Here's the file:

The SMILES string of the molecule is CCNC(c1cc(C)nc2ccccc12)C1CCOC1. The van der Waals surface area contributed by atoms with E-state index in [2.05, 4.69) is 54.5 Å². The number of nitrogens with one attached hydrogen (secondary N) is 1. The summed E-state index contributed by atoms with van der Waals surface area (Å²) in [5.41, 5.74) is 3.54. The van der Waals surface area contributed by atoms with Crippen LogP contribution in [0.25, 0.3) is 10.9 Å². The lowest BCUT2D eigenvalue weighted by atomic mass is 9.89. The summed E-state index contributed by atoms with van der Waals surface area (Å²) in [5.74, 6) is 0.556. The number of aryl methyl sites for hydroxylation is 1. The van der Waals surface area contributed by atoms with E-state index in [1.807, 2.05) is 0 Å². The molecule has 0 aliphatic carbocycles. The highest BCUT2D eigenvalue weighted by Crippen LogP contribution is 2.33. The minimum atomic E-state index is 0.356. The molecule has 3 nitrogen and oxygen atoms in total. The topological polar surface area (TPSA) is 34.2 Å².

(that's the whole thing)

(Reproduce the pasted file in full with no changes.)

The SMILES string of the molecule is CCNC(c1cc(C)nc2ccccc12)C1CCOC1. The van der Waals surface area contributed by atoms with E-state index in [2.05, 4.69) is 54.5 Å². The number of nitrogens with one attached hydrogen (secondary N) is 1. The summed E-state index contributed by atoms with van der Waals surface area (Å²) in [5.41, 5.74) is 3.54. The van der Waals surface area contributed by atoms with Crippen LogP contribution in [0.25, 0.3) is 10.9 Å². The lowest BCUT2D eigenvalue weighted by atomic mass is 9.89. The summed E-state index contributed by atoms with van der Waals surface area (Å²) in [5.74, 6) is 0.556. The number of aryl methyl sites for hydroxylation is 1. The van der Waals surface area contributed by atoms with E-state index in [1.807, 2.05) is 0 Å². The molecule has 0 aliphatic carbocycles. The highest BCUT2D eigenvalue weighted by Crippen LogP contribution is 2.33. The minimum atomic E-state index is 0.356. The molecule has 3 nitrogen and oxygen atoms in total. The topological polar surface area (TPSA) is 34.2 Å².